The expected pockets of Cubs fans revealed themselves in the first inning, when Aramis Ramirez hit his 15th home run of the season to right-center field. The Pirates took the lead in the third when Neil Walker beat out an infield hit with two outs, scoring Alex Presley from third base and, impressively, Chase d'Arnaud from second. Off of Walker's bat, it looked like a clean single to center, but Cubs second baseman Darwin Barney ran it down and made an off-balance throw to first, nearly getting the out to end the inning without any runs scoring.

Chicago regained the lead with two in the sixth on Alfonso Soriano's double, only to have the Bucs tie it up again in the bottom half when Andrew McCutchen -- named to the NL All-Star team the next day -- homered over the Heinz bottle on the center-field wall. The Cubs scratched out another run in the eighth for a 4-3 lead ... and then it became a lot of fun. A walk, a flyout and a groundout left Walker on first base with two outs and Lyle Overbay coming to the plate to face Sean Marshall in a lefty-on-lefty matchup. Overbay didn't wait, lining a first-pitch fastball to left field for a single, moving Walker to second. Cubs manager Mike Quade called on his closer, Carlos Marmol, to get the final four outs.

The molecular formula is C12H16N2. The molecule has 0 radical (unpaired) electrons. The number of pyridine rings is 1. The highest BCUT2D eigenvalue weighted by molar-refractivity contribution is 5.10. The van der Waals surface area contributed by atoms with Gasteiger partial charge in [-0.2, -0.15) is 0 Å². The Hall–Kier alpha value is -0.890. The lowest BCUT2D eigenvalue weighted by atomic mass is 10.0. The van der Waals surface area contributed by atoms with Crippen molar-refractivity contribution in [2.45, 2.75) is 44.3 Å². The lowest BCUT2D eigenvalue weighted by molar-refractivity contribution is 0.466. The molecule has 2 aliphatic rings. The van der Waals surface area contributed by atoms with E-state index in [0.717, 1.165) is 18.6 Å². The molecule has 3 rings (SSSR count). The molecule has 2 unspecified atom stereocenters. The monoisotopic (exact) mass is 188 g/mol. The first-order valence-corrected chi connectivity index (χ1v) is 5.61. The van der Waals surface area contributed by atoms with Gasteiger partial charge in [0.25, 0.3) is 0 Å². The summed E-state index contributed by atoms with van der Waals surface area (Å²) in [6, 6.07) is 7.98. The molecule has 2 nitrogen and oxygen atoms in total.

He didn't get one. Well, he did, but by then, it was too late. Josh Harrison lined Marmol's first pitch into center field for an RBI single to tie the game. Up stepped rookie catcher Michael McKenry, who quickly fell behind, 0-2, on two fastballs, one called and the second fouled back. Four straight sliders resulted in four foul balls before another 93-mph four-seam fastball, also fouled off -- the sixth in a row. Marmol came back with another slider and McKenry connected for his first Major League home run, a go-ahead three-run shot to left field.